Through emerging tech, they’re transforming hotel booking and trip planning.
Emerging technologies are changing not just how travel brands do business but also when they do it.
After years of intense focus on the moment of conversion, travel companies are beginning to reach travelers much earlier in the search and discovery process.
Connecting with travelers in a meaningful way before they’re in the buying funnel, guiding them in seamlessly and creating a highly personalized booking experience has major benefits for travel brands.
However, when companies rate themselves on personalization, just 12 percent give themselves five stars and 75 percent give themselves three or fewer, according to Skift’s 2017 Digital Transformation Report. There’s a lot of room for improvement.
Unveiled in March this year, Trip Consideration offers new marketing opportunities for travel brands, allowing them to “optimize ad delivery to people who have shown general travel intent but have not yet expressed intent for a specific destination.”
Based on a user’s Facebook, Instagram or Audience Network behavior, Facebook determines a desire to travel and delivers those users to brands. With access to an audience that is very early in the inspiration phase, brands can drive them into the purchase funnel and follow up with dynamic marketing (e.g., videos or interactive content) to generate future conversions.
What brands get is consideration as early as possible on the path to purchase with travelers who have expressed an intent to travel. What travelers get is access on social media (where a vast majority go for inspiration) to travel destinations, brands and services they may not have considered.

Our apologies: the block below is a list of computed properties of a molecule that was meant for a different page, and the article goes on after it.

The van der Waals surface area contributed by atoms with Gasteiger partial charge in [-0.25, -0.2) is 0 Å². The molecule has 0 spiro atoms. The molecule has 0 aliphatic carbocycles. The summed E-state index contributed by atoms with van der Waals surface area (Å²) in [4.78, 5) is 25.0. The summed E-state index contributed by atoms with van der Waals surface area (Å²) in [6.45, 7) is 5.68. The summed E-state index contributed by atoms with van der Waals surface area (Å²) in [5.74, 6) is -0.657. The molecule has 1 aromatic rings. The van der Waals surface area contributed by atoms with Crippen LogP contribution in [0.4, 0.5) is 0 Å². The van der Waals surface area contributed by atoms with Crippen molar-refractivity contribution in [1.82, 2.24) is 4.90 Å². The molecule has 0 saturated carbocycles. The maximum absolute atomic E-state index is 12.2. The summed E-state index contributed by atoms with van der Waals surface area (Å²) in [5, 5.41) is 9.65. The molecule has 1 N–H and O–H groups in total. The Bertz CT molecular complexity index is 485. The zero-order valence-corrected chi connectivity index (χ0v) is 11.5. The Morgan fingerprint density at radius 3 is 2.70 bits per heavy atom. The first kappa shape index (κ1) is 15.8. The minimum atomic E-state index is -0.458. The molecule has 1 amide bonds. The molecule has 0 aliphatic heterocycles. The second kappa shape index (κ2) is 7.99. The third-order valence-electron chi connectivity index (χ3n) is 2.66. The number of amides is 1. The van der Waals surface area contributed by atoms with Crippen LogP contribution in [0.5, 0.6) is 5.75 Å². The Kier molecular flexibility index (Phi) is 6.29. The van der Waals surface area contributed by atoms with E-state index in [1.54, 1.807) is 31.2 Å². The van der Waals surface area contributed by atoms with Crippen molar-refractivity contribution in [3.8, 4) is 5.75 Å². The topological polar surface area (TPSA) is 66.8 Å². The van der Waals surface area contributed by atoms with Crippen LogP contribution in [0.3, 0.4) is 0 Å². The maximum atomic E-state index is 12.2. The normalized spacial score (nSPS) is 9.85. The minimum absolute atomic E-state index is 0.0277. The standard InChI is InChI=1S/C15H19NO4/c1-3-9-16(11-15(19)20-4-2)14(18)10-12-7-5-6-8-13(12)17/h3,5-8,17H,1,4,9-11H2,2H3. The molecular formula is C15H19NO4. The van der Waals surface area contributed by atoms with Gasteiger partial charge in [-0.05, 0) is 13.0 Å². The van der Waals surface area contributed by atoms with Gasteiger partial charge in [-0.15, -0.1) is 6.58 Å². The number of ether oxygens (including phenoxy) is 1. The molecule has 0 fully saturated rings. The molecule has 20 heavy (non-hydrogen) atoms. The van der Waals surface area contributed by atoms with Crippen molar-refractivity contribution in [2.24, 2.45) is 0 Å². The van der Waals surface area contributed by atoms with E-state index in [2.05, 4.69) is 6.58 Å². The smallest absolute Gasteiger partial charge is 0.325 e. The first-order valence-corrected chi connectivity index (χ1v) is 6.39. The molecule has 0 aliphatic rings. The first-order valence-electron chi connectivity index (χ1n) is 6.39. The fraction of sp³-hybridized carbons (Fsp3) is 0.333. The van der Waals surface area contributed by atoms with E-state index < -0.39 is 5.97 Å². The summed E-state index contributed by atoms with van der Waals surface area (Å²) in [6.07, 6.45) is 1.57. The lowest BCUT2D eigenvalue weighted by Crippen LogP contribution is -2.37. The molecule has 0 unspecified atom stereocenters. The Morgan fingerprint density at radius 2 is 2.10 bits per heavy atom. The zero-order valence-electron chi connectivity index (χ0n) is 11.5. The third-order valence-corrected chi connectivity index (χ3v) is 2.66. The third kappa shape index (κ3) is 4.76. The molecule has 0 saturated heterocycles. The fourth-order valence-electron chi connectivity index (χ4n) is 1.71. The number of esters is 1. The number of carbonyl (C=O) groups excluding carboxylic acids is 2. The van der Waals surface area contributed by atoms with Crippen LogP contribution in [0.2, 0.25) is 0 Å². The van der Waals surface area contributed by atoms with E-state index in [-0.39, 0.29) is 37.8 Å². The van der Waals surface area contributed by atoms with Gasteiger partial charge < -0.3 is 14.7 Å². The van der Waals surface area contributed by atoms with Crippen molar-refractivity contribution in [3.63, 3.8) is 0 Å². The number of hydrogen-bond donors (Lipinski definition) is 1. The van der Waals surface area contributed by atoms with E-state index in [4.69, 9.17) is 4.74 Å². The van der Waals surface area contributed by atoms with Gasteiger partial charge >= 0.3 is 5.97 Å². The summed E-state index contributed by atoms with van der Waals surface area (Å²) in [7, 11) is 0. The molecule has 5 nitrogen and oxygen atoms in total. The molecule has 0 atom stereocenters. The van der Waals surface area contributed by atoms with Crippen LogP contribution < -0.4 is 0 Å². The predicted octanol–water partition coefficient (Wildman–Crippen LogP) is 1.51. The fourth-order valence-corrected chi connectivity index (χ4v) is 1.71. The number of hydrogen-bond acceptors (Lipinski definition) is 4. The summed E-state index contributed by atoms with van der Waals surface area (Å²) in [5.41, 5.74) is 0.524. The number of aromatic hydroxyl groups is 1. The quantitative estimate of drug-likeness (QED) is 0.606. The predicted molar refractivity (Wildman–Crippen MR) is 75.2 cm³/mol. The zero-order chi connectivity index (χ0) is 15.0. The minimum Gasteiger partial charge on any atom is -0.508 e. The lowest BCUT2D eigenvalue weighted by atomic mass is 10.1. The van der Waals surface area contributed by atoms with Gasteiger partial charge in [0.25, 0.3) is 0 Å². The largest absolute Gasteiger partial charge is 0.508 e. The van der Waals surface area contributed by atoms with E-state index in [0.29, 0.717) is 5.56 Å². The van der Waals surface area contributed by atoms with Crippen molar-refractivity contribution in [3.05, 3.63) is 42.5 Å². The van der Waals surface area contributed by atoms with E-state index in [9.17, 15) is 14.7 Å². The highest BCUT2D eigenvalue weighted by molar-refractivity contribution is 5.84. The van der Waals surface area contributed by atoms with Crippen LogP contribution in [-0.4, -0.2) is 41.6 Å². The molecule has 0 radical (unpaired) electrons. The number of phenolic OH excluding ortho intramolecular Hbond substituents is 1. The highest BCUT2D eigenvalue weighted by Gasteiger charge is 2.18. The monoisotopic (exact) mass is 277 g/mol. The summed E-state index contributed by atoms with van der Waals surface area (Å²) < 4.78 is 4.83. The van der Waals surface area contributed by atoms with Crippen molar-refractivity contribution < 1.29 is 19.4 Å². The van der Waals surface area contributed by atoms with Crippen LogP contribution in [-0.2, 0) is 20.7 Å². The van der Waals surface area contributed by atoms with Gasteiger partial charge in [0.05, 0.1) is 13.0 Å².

Google makes (big) strides in travel
While Google has pivoted many times in an attempt to gain a stronger foothold in the travel industry, the search giant may have found two entry points for a competitive edge.
Google Hotel Ads has launched chain loyalty rates, which offers brands the opportunity to display special rates for guests who enroll in loyalty programs. The special offers are displayed in the same window with OTA rates, giving brands an opportunity to position themselves more competitively.
Regarding new technology, however, Google has rolled out a series of mobile interface changes. Just over a quarter of travelers surveyed in the Skift’s 2017 Digital Transformation Report said they prefer either smartphones or tablets when researching travel products and destinations.
One of the tools shows price trends, which allows consumers to see hotel prices 90 days out. This gives them critical insights early in their planning process and, in theory, can generate fresh leads for hotels with competitive rates. A new “show all” feature on the Google mobile platform delivers a complete list of geo-relevant hotels within their preferred brand—i.e., travelers can see all the Hyatt hotels in Miami or the Marriott hotels in Omaha.
What brands get is that hotels can finally start to even the playing field between desktop and mobile with Google’s mobile changes, converting more travelers in the increasingly competitive mobile environment. Consider Google’s tech investment a way for hotels to enhance mobile marketing while shoring up branded mobile strategies. What travelers get is access to competitive rates earlier in the search process in comparison to other sites (as opposed to receiving competitive rates late in the pathway and only on the brand website).
Travel brands have every reason to be excited after years of fierce competition with third parties over their share of profits and ownership of the guest relationship. Much of the emerging technology drives a higher volume of inquiries from the very beginning, drives up direct bookings and results in an overall better guest experience. While new tech may at times feel risky, this fresh set of offerings is anything but.
Here’s How Facebook and Google Are Changing the Travel Industry for Brands and Travelers Alike